Issue No. 22, Article 2/September 2, 2004
2004 Evaluations of Rootworm Control Products
For many growers, 2004 has been a bumper-crop year for corn rootworms, and it was no different in our rootworm-control efficacy trials. Each year, we establish three trials at University of Illinois research and education centers near Urbana, Monmouth, and DeKalb. We plant our rootworm-control trials into areas in which a "trap crop" (late-planted, mixed-maturity corn hybrids + pumpkins) was planted the previous year. The trap crop attracts egg-laying female rootworms. Consequently, we usually have considerable rootworm pressure in our trials.
We planted all of our rootworm-control trials in mid- to late April (Urbana, April 19; Monmouth, April 27; DeKalb, April 28). Two corn hybrids were used in each of these trials, Golden Harvest H-8588RW (YGRW) and Golden Harvest H-8799 (nontransgenic isoline). Each treatment plot was four rows wide and was replicated four times in a randomized complete block design. Table 1 shows the average root ratings from our rootworm-control trials at the three locations. These averages are based on 20 roots (five from each replication). The roots were rated on the 1-to-6 scale developed by Hills and Peters (1971). A brief video describing the rating scale can be found on the IPM Web site.
Because of the abundance of rootworm larvae, injury in our untreated check plots was severe, resulting in high average root ratings (5.00 at DeKalb, 5.75 at Monmouth, and 5.80 at Urbana). The economic index used by many entomologists is a root rating of 3.0 (several roots eaten off to within 1-1/2 inches of the plant but never the equivalent of an entire node). Rootworm damage resulting in a root rating above this index could lead to potential yield loss and be deemed unacceptable. That said, the average root ratings in the untreated checks well exceeded this threshold, as did the average root ratings for some rootworm-control products.
The performance of the rootworm-control products varied not only by location but also by type (liquid, granular, transgenic) and formulation. Consequently, it is difficult to make many generalities about performance of products, with the exception of a few products. Empower2 did not perform well under the intense pressure at Urbana or DeKalb, with average root ratings above 4.0 at both locations. Likewise, the seed treatments could not withstand the high pressure at any of the three locations. The Cruiser and Poncho treatments had average root ratings ranging from 4.15 to 5.10 and 3.95 to 4.10, respectively. In regard to liquid insecticides, Lorsban 4E provided significantly better root protection than Capture 2EC at Urbana and DeKalb. YieldGard Rootworm (YGRW) transgenic hybrids had the lowest average root ratings at Monmouth (1.80) and DeKalb (2.35). However, the average root rating for YGRW corn was higher than the average root ratings in plots treated with some traditional insecticides at Urbana. We had not encountered an average root rating greater than 3.0 for YGRW corn in previous years' efficacy trials, so the average root rating of 3.15 for YGRW at Urbana raised more than one eyebrow. This topic is addressed in another article in this issue of the Bulletin, "Transgenic Corn Hybrid Stumbles in Urbana Experiment; Some Producers Also Report Lodging with YieldGard Rootworm Hybrids in Commercial Fields."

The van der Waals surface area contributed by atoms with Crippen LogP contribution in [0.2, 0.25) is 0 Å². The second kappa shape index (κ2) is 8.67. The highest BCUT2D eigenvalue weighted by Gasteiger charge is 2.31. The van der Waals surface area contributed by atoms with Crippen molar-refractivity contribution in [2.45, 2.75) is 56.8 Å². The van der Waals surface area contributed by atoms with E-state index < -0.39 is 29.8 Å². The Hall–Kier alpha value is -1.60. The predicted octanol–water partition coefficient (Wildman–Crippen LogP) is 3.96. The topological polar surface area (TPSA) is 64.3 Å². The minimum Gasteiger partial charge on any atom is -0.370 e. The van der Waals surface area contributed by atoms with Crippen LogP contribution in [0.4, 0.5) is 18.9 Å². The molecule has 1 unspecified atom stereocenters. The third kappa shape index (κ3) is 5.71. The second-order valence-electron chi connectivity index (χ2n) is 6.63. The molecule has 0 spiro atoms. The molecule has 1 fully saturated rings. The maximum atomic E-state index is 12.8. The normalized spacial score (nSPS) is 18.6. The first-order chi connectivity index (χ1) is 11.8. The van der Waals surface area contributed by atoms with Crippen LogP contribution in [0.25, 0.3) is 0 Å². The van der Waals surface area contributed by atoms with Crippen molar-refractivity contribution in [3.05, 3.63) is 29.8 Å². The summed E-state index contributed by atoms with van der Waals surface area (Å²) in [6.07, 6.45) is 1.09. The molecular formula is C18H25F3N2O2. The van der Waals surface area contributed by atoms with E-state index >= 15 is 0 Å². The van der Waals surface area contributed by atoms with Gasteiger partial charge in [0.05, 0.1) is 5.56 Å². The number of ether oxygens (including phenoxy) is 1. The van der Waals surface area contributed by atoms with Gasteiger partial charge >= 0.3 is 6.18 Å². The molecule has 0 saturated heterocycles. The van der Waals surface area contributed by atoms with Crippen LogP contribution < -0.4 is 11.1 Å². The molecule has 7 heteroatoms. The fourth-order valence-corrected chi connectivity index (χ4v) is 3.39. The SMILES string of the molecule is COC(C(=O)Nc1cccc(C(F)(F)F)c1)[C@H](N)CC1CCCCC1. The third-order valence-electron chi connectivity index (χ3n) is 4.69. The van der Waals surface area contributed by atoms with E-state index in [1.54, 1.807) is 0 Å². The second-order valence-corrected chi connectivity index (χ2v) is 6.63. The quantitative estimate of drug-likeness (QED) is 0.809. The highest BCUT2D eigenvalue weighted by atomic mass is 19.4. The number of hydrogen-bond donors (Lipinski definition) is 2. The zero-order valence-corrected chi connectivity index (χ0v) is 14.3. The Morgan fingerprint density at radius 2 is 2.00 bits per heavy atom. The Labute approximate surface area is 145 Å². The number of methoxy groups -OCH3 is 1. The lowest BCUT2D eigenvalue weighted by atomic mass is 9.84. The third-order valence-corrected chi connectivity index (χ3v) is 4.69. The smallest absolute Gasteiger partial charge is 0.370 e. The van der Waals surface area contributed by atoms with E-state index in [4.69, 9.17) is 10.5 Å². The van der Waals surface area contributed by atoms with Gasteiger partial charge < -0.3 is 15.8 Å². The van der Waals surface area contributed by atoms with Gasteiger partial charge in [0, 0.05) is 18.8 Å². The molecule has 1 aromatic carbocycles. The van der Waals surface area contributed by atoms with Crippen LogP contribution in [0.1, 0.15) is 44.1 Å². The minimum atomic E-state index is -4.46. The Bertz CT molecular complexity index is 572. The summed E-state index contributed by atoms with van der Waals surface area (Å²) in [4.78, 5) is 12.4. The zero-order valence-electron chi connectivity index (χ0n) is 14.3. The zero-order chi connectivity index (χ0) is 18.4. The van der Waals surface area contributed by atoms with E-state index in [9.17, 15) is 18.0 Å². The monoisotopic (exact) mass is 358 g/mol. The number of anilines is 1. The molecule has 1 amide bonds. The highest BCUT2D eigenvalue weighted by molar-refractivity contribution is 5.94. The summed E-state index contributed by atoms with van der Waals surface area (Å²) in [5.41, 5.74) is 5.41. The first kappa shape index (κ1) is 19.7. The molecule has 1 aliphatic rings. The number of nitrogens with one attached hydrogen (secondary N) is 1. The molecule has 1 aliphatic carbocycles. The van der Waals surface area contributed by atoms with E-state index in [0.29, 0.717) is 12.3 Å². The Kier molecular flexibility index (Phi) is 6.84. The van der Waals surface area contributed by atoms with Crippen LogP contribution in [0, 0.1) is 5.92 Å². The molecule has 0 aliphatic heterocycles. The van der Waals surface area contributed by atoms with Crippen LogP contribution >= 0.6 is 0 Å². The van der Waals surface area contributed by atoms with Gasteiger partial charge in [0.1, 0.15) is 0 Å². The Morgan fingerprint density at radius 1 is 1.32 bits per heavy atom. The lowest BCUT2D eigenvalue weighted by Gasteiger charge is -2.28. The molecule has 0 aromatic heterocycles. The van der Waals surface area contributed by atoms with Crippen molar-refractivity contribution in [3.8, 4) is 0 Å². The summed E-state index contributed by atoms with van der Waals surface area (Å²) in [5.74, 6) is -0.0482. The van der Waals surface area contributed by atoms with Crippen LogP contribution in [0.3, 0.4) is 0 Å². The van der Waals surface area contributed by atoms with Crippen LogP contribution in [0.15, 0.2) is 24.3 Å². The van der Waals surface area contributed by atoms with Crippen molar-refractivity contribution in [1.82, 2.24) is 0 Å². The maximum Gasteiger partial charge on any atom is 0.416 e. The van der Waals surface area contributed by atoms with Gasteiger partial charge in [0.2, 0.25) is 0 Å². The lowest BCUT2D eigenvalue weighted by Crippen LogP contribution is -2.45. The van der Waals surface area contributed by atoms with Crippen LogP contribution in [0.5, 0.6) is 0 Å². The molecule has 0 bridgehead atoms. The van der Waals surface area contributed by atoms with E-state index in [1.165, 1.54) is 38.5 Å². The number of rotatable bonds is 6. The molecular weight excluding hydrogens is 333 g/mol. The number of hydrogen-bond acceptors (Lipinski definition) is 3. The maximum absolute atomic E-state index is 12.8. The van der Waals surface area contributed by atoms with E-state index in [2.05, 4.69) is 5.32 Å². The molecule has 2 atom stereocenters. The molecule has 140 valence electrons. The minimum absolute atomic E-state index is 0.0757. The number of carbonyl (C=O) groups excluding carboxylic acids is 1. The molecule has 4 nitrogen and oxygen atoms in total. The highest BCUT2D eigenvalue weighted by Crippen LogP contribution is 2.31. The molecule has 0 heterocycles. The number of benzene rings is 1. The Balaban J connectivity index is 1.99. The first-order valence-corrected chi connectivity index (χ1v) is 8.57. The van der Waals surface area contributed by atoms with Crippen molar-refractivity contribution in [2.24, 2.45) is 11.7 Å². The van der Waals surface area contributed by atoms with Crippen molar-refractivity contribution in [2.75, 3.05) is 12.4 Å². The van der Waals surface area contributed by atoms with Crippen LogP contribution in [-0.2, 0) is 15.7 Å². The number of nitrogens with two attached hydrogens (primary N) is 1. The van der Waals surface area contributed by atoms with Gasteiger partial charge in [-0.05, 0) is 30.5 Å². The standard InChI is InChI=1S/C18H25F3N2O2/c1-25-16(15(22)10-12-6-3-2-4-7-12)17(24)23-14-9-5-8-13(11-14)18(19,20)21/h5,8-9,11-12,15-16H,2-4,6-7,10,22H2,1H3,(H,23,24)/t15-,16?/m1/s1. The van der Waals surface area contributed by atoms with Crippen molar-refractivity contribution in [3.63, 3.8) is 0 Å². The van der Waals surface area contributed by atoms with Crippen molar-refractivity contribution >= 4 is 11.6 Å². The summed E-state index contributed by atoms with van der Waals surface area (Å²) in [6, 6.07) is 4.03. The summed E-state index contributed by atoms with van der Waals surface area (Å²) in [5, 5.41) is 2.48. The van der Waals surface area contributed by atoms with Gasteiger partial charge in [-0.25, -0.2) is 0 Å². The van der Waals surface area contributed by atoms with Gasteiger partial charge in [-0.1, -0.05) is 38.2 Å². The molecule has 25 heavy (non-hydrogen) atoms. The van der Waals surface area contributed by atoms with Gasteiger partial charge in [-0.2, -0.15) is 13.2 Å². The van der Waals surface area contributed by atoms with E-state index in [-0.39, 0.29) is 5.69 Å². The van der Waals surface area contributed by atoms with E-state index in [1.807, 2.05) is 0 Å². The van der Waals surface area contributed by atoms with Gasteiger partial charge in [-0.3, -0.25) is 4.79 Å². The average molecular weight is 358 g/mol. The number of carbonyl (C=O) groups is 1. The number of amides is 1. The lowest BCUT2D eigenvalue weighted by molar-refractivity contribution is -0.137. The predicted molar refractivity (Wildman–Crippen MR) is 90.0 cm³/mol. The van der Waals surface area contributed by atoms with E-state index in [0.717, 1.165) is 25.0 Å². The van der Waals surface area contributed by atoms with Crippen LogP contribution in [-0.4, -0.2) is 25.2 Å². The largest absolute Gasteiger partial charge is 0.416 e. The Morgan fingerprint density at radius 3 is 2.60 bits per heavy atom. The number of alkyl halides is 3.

In closing, I would like to touch on some questions asked at this year's University of Illinois Crop Sciences Research and Education Center Agronomy Day (August 19). More than one grower asked questions such as "My insecticide didn't work. What should I use next year?" and "Why does product X work in your trials, but it hasn't worked for me or my neighbors in years?" Unfortunately, I don't have definitive answers for those questions. My suggestion is to look at product consistency over time and geography. If our results contradict what you are seeing in your area, consult results from other land-grant universities. If nothing else, ask your neighbors what they are using for rootworm control, how long they have used it, and whether they have been consistently happy with the results. However, I add a word of caution. If you ask a neighbor for advice, inquire whether he or she ever left an untreated check strip to determine what the rootworm pressure really is. If the level of rootworm pressure is unknown, then the true performance of a product is unknown as well.--Ron Estes